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Factors affecting sense of presence in a virtual reality social environment: A qualitative study

Research output: Contribution to journalArticlepeer-review

Original languageEnglish
JournalCyberpsychology Behavior And Social Networking
Accepted/In press10 Dec 2018

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Abstract

Abstract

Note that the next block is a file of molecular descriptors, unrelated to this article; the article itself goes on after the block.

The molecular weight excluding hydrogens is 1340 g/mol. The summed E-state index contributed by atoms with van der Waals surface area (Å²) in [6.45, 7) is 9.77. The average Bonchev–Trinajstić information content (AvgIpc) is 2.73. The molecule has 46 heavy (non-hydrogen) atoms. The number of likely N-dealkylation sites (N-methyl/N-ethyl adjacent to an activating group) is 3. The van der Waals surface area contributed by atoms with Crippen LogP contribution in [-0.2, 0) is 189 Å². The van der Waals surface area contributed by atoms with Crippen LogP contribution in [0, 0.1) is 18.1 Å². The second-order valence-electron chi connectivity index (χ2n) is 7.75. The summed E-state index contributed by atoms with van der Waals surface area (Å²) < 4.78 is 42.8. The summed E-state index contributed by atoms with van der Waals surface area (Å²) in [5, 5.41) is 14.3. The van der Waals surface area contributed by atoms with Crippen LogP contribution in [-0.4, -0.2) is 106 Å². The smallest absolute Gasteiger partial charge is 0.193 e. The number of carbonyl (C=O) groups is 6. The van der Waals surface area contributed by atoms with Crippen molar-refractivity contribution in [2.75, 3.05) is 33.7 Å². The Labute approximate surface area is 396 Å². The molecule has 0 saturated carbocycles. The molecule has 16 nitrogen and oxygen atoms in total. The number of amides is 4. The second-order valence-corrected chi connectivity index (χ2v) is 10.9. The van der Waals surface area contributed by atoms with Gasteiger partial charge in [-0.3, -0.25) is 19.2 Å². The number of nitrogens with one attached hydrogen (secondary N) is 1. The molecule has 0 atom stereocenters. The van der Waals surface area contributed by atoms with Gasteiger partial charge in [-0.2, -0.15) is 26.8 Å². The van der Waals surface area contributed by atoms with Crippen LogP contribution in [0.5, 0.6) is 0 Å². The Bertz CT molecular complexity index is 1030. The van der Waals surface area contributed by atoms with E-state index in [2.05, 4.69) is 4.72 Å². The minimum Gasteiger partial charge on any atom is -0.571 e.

Sense of presence is an important factor influencing the quality of the virtual reality (VR) experience. However, there is limited understanding of what factors affect presence in virtual environments. The present study uses a qualitative methodology, specifically thematic analysis to investigate factors affecting sense of presence in a VR social environment that has been designed for psychological assessment. After experiencing a virtual bar-room that contained interactions with multiple avatars, participants (N=76) took part in a semi-structured interview. Eight key themes and associated subthemes were identified: emotions about self (anxiety, paranoid ideation, detachment), emotions about others (loneliness, retrospective emotions, recognition of self), thoughts about self (memories, social judgement), thoughts about others (paranoid ideation, narrative), physiological reactions (anxiety, cybersickness), behaviour of avatars (narrative, duration of interaction, characteristics), interactivity with environment (movement, familiarity), and environmental characteristics (restrictions). Sense of presence was facilitated when the VR elicited genuine cognitive, emotional, and behavioural responses, and when participants created their own narrative about events. Presence decreased when participants experienced diminished agency and experienced physical impediments, such as cybersickness and awareness of apparatus and body movement. Strengths of the study include rich data generated by the qualitative approach and the large sample size. Limitations include lack of follow-up measuring longer term effects.

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